Bell assists as Fairview Elementary studies school breakfast program
In January, when the legislature's Joint Budget Committee voted to cut some of the funding for the school-breakfast program, the fifth-graders at Fairview Elementary School in Denver's Sun Valley neighborhood took notice.
This was an issue these kids understood, as most of them benefit from free or reduced-price meals at school. And the fifth-graders would soon be picking a public policy issue to study as part of Project Citizen.
Project Citizen is a program of the Center for Civic Education that teaches students how to monitor and influence public policy. The goal is to "develop support for democratic values and principles."
Once the students in Mr. Don Diehl's class settled on a topic – Should the state of Colorado continue to fund the Start Smart breakfast program? – they got to work.
They learned that the Bell Policy Center did some of the research behind Senate Bill 59 in 2007. The bill established the Start Smart breakfast program.
The students invited Rich Jones, the Bell's director of policy and research, to visit the class and explain how a bill becomes law, and what role research plays in crafting legislation.
In 2007, the Bell testified in favor of the bill, saying that "research has consistently found that students who participate in (school breakfast programs) have more nutritious diets, do better academically and have fewer behavioral problems."
The students spoke to advocates for the program, and they sought out speakers who would argue against the program. A public relations expert visited the class to explain the importance of publicity and to help the class with a press release.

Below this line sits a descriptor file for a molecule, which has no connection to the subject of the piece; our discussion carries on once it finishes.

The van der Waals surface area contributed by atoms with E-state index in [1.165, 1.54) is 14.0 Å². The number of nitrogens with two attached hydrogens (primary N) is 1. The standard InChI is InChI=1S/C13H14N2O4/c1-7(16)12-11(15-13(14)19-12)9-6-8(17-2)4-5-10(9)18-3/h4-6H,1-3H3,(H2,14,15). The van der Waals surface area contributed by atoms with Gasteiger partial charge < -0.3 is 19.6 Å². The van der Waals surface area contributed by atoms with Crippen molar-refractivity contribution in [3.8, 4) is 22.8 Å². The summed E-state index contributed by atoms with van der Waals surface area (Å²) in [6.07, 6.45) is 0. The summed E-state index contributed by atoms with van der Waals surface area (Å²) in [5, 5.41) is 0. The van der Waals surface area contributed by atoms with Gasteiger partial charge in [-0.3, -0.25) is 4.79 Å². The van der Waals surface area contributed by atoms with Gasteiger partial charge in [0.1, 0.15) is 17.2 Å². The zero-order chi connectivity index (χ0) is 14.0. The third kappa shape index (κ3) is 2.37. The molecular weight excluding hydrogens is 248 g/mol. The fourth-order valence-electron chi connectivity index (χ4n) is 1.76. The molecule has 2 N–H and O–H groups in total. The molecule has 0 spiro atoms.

One speaker was able to provide up-close-and-personal experience: Rep. Mark Ferrandino, the House member who represents the Sun Valley neighborhood and a member of the Joint Budget Committee.
The students had pointed questions about the vote in the Joint Budget Committee (which ultimately was changed). Ferrandino was careful not to point fingers, and he explained that lawmakers often have different philosophies on issues. The art of lawmaking is seeking common ground and compromise, he said.
This week, a team of Fairview students presented the class's research and findings at the Colorado Capitol, joined by other school groups with presentations from across the state. Staffers from the National Conference of State Legislatures, which helps with the Project Citizen across the U.S., served as judges.
The Fairview team made it to the final eight out of 24 schools. Judges said that all of the finalists deserved to advance to the national finals, but there could be only one winner: Indian Ridge Elementary School in the Cherry Creek district, which studied colony collapse disorder among bee populations.
Mr. Diehl was proud of and thrilled for his charges. "Our kids did wonderful," he said. He also noted that Rep. Ferrandino "gave Fairview a special shout-out" at the awards ceremony.
Congratulations, Fairview Falcons, on a job well done, and on a big stage.
Article posted on May 19, 2011